“In terms of running a business, it’s basically the same,” he says. “The primary difference is at a bank you’re trying to make a profit whereas with the United Way you’re trying to make a difference in people’s lives. At this stage in my career I’m very glad that I’m with the United Way, but on the other hand banking was very good to me for a long period of time. It was just time to do something different and give back.”
Not Without Challenges
Although Sawyer finds his current job rewarding, it’s not without its challenges.
“The one challenge you always have in health and human services is the need always exceeds the ability to take care of the need,” he says. “If there’s one frustration, it’s not being able to raise the money you’d like to to help make the community better.”
Stanley Young, 66, took a similar route in banking, starting off with a job posting daily transactions at First Louisville Bank in Kentucky the summer after high school before transitioning to a similar job at Greater Louisville Bank after spending a year in college. Young said he moved to California after a stint in the Marine Corps and graduated from Cal State Los Angeles in 1974 with a Bachelor of Science degree in business administration and a real estate minor.
After college he turned to San Diego Federal where he worked as a collector and loan officer trainee. After being promoted, he was transferred to National City where he started a consumer loan office. Eventually San Diego Federal transitioned to Great American Bank, which ceased to exist.
Young says he left the banking industry 20 years ago to enter real estate appraising. The job was lucrative for a while, until an economic downturn hit and Young decided to open his own business, Gentlemen’s Resale Clothiers in La Mesa.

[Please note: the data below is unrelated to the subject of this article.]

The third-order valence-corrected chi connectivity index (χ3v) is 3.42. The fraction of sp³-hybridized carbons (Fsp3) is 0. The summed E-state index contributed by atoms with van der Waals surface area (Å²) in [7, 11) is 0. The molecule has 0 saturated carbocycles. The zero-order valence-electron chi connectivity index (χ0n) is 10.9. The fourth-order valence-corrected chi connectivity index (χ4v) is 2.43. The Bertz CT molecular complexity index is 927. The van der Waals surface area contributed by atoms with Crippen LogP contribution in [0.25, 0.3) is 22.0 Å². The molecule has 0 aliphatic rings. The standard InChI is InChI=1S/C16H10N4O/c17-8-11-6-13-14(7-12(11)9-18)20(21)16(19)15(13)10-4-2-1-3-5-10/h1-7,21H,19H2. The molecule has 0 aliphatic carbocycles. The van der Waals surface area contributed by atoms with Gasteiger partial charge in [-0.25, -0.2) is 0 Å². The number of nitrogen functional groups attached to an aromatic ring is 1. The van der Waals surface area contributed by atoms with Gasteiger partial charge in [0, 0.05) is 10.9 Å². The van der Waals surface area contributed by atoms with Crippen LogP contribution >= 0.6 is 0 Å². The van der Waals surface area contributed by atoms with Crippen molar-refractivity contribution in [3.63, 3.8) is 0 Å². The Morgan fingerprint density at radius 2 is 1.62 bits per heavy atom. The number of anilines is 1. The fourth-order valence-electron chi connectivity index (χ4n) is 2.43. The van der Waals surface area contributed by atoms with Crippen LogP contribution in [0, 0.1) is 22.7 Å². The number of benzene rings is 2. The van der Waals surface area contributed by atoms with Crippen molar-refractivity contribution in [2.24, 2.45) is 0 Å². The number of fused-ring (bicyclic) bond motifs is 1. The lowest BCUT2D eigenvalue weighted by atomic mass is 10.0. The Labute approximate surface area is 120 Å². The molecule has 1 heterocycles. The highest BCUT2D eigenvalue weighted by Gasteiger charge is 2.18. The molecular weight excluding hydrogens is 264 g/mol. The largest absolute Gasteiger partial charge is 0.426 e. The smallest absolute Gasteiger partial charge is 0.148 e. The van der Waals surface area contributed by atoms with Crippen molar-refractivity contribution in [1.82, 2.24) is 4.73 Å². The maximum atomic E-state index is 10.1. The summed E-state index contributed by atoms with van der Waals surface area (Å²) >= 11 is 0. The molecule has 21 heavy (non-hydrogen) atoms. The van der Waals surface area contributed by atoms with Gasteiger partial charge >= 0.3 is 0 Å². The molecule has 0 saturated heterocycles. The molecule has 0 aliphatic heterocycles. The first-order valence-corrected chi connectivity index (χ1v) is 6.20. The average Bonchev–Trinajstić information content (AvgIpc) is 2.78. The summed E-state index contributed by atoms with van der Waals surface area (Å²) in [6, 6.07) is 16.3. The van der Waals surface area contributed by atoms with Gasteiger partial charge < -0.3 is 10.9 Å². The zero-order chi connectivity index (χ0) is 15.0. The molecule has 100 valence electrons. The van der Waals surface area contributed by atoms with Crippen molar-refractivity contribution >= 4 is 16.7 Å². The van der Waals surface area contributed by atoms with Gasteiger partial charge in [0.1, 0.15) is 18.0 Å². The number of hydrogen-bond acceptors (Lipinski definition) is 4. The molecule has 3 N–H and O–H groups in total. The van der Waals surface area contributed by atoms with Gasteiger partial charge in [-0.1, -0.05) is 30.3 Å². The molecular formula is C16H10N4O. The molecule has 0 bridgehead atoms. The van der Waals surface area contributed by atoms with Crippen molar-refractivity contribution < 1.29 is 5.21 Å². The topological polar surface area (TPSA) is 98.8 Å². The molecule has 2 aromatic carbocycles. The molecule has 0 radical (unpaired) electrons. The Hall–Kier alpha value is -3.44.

‘It’s Been a Good Move’
“In the back of my mind I’ve always wanted to try something on my own and I’ve always been clothing oriented,” Young says. “It’s been a good move for me. One of the attractions of starting a consignment shop is you don’t have to lay a lot of money out for inventory. You pay for it when it sells.”
Young says opening the business was a natural fit as he had retail experience as a teenager and grew accustomed to dressing well for his banking jobs and special occasions in the Marine Corps. The first nine months was challenging, though, and Young said he spent a good deal of time on Sundays working at swap meets to get by. Every year since then he’s been able to slowly grow the business and says he hasn’t had a losing year yet.
Young said he relies on his banking experience quite a bit to keep the day-to-day operations of purchasing, selling, bookkeeping and marketing running smoothly. The many skills that carry over include managing money correctly, cultivating customers and collecting payments, he says.
Describing himself as a person who likes to be busy and involved, Young says he believes this job is more suited to him and he doesn’t feel that the time he puts in running the shop six days a week is a burden.
“Here I can make all my own decisions,” he says, admitting that he sometimes misses the perks of an expense report, health insurance and regular salary. “If it’s reasonable I’ll do it, whether it’s buying, selling, trading, giving people credit or doing a layaway. In banking you have all the regulations and government rules, but here I’m not confined.”